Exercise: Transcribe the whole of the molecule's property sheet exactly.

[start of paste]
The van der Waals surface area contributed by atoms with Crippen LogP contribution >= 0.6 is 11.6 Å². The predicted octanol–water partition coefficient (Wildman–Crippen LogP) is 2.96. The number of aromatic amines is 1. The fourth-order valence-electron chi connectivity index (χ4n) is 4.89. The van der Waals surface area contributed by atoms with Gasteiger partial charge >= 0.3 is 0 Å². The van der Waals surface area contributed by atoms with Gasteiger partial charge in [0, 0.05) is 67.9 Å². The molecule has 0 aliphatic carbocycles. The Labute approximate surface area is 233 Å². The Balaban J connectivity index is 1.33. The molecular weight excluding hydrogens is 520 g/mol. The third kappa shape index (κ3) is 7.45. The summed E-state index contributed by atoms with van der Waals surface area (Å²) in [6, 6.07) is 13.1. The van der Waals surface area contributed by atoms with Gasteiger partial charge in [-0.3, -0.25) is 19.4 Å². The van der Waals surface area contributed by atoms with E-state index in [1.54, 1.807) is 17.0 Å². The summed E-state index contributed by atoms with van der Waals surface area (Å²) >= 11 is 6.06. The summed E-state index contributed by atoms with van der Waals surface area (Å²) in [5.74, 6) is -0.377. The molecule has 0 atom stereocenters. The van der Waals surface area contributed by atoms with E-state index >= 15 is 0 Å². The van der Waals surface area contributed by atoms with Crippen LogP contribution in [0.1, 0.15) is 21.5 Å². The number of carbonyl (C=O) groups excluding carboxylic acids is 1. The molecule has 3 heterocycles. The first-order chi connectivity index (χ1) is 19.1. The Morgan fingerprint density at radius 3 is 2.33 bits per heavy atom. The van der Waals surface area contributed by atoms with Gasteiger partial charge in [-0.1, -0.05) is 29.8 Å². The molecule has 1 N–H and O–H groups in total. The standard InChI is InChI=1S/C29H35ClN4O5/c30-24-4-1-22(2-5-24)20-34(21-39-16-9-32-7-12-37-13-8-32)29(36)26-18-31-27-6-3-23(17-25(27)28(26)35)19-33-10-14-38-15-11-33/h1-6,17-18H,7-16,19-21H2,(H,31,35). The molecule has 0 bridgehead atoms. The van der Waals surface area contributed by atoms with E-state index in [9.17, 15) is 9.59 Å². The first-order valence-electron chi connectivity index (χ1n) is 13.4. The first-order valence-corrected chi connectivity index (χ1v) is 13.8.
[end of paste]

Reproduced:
The van der Waals surface area contributed by atoms with Crippen LogP contribution >= 0.6 is 11.6 Å². The predicted octanol–water partition coefficient (Wildman–Crippen LogP) is 2.96. The number of aromatic amines is 1. The fourth-order valence-electron chi connectivity index (χ4n) is 4.89. The van der Waals surface area contributed by atoms with Gasteiger partial charge >= 0.3 is 0 Å². The van der Waals surface area contributed by atoms with Gasteiger partial charge in [0, 0.05) is 67.9 Å². The molecule has 0 aliphatic carbocycles. The Labute approximate surface area is 233 Å². The Balaban J connectivity index is 1.33. The molecular weight excluding hydrogens is 520 g/mol. The third kappa shape index (κ3) is 7.45. The summed E-state index contributed by atoms with van der Waals surface area (Å²) in [6, 6.07) is 13.1. The van der Waals surface area contributed by atoms with Gasteiger partial charge in [-0.3, -0.25) is 19.4 Å². The van der Waals surface area contributed by atoms with E-state index in [1.54, 1.807) is 17.0 Å². The summed E-state index contributed by atoms with van der Waals surface area (Å²) >= 11 is 6.06. The summed E-state index contributed by atoms with van der Waals surface area (Å²) in [5.74, 6) is -0.377. The molecule has 0 atom stereocenters. The van der Waals surface area contributed by atoms with E-state index >= 15 is 0 Å². The van der Waals surface area contributed by atoms with Crippen LogP contribution in [0.1, 0.15) is 21.5 Å². The number of carbonyl (C=O) groups excluding carboxylic acids is 1. The molecule has 3 heterocycles. The first-order chi connectivity index (χ1) is 19.1. The Morgan fingerprint density at radius 3 is 2.33 bits per heavy atom. The van der Waals surface area contributed by atoms with Gasteiger partial charge in [-0.1, -0.05) is 29.8 Å². The molecule has 1 N–H and O–H groups in total. The standard InChI is InChI=1S/C29H35ClN4O5/c30-24-4-1-22(2-5-24)20-34(21-39-16-9-32-7-12-37-13-8-32)29(36)26-18-31-27-6-3-23(17-25(27)28(26)35)19-33-10-14-38-15-11-33/h1-6,17-18H,7-16,19-21H2,(H,31,35). The molecule has 0 bridgehead atoms. The van der Waals surface area contributed by atoms with E-state index in [9.17, 15) is 9.59 Å². The first-order valence-electron chi connectivity index (χ1n) is 13.4. The first-order valence-corrected chi connectivity index (χ1v) is 13.8.